The consequences of the Covid-19 pandemic have reached every country in the world, causing a huge rise in poverty and social vulnerability even in rich countries. What can Business Schools do in order to address this situation? Ruan dos Santos Ferreira, FGV-EAESP Runner-up in the CoBS 2022 Student CSR competition, explores.
Business Schools: What they can do to help post-pandemic by Ruan dos Santos Ferreira.
The fact that the COVID-19 pandemic drastically affected the social structures of every country is the world is not news, mainly damaging those with less education and/or less financial funds.
According to the annual report of UNECLAC (United Nations Economic Commission for Latin America and the Caribbean) (2021), it is estimated that there has been an increase of 200 million people under the poverty line. In Brazil, a significant part of the population has lost their jobs and are now working informally, while the other part do not even have the means to work and acquire minor income.
A significant number of Brazilians are keeping their Welfare through “Auxílio Brasil” (Brazil Aid), according to the Brazilian Federal Government website. While the poorest and the middle class live in a shortage of resources, the richer classes got even richer. Growing inequality is reaching brutal levels all over the planet.
One of the pieces of evidence of this is vaccine inequality between nations. “The pandemic exposed and intensified the inequalities inside and between countries. On June 17th, 2021, 68 out of 100 people got vaccinated in Europe and in North America, compared to less than 2 out of 100 in Sub-Saharan Africa” (UN REPORT, 2021) – which clearly shows the big inequality between countries and continents.
Beyond that, it is worth highlighting that social inequality is far-reaching, impacting different sectors of society such as education – indeed, students from public schools, if compared to those of private schools, have suffered more from the inequalities brought on by the Covid crisis. According to a recent study of FGV-EESP Clear (“Getúlio Vargas Foundation´s School of Economics of São Paulo”), ordered by the Lemann Foundation, “Education can recede up to four years, due to the pandemic”. Newborns, children and teenagers in social vulnerability are the most affected – specially in under-developed and poor countries, while in richer countries, such as China and the United States, the quality of the education has not receded so abundantly.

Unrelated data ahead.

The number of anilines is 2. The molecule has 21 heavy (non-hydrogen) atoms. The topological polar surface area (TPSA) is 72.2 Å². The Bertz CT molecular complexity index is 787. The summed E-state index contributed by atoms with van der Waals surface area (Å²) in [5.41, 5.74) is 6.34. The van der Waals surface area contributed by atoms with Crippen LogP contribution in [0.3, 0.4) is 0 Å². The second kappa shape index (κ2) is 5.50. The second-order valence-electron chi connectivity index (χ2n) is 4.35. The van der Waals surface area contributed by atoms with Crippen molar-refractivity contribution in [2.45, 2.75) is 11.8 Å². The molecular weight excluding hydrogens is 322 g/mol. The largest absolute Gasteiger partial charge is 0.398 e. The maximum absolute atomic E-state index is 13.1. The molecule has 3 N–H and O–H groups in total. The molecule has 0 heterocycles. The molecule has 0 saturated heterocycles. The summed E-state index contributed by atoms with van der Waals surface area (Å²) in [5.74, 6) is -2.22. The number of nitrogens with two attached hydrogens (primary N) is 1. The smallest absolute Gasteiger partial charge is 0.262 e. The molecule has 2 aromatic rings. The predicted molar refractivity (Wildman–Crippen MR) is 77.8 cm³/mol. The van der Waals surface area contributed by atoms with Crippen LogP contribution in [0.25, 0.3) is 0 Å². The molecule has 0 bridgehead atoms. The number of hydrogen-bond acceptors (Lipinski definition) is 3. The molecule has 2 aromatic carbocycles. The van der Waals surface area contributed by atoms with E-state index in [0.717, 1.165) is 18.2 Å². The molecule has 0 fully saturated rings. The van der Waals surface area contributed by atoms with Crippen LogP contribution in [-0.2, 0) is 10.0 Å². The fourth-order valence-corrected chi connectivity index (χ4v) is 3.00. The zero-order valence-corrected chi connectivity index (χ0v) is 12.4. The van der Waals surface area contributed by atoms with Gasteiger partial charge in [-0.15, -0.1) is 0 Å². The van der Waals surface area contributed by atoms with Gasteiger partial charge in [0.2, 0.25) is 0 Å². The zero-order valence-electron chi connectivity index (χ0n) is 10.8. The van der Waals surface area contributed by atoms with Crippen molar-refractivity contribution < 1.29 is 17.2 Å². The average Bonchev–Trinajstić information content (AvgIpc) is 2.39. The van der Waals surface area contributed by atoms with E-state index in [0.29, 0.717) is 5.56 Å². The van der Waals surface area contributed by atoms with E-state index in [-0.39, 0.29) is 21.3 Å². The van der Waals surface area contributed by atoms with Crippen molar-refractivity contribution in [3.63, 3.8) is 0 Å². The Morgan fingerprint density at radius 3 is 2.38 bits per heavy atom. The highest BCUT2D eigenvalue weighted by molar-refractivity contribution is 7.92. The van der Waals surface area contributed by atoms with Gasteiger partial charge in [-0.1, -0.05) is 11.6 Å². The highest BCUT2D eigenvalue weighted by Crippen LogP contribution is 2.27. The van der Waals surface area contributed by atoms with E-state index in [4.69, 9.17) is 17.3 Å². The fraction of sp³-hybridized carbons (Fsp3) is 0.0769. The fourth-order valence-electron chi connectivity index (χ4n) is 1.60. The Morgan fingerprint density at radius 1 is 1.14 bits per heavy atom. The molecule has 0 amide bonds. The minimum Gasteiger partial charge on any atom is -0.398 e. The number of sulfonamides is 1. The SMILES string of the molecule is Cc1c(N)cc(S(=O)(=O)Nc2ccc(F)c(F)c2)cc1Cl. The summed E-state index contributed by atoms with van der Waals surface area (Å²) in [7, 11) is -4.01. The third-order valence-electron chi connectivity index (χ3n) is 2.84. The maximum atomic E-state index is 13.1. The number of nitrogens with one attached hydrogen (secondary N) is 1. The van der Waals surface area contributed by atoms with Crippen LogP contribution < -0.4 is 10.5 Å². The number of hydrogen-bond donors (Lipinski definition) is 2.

The impact of Covid-19 in developed and under-developed countries: Deepened inequalities and conservation of wealth?
According to a report published by The World Bank (2020), the Covid-19 crisis deeply affects the inequalities between rich and poor countries, and it is expected to keep active through the following years. Nations that are not completely developed will find it logically hard to finance and pay their debts, which, in turn, puts the welfare of their populations at risk.
Furthermore, clearly, poorer countries tend to keep getting more vulnerable, while the richer ones, also due to their credibility, will keep getting stronger while each scenario demands for quicker and more effective actions. World powers such as the United States, China and Germany, rapidly announced robust protective measures to slow the mass contamination down at the beginning of the crisis, making it possible for the situation to be normalized, even with the peak of the pandemic.
Moreover, even encountering obstacles, these countries managed to build a robust combat structure, which, to a certain level, reduced the social impacts related to social inequality. However, poorer countries, such as South Africa, struggled a lot more just to get the basics such as vaccines and hospital beds. Furthermore, the lack of financial support was very likely a cause of the deepening of the vulnerabilities.
Business schools around the world and the fight against the pandemic
Business schools all around the world are traditionally crucial for the country’s development due to their transformative role in education – hence challenges and opportunities imposed by present, past, and future scenarios. The Getúlio Vargas Foundation is an example of this. It is an institution that, since 1944, has promoted actions to guarantee good communication between corporations, society and government, forming professional leaders in all sectors and levels (nationally and globally). However, even though it has a full working structure, similar to Harvard´s and Oxford´s, this was not enough to limit the effects of the pandemic.
But despite not having typical government functions, with time, they managed to adapt and even make their education tactics better. As such, according to the “Exame” magazine (2021), the crisis turned this concept upside down, making the institutions reassess their rules, in order to guarantee that lectures and classes could keep happening despite the difficult and unsure scenario.
The value of business schools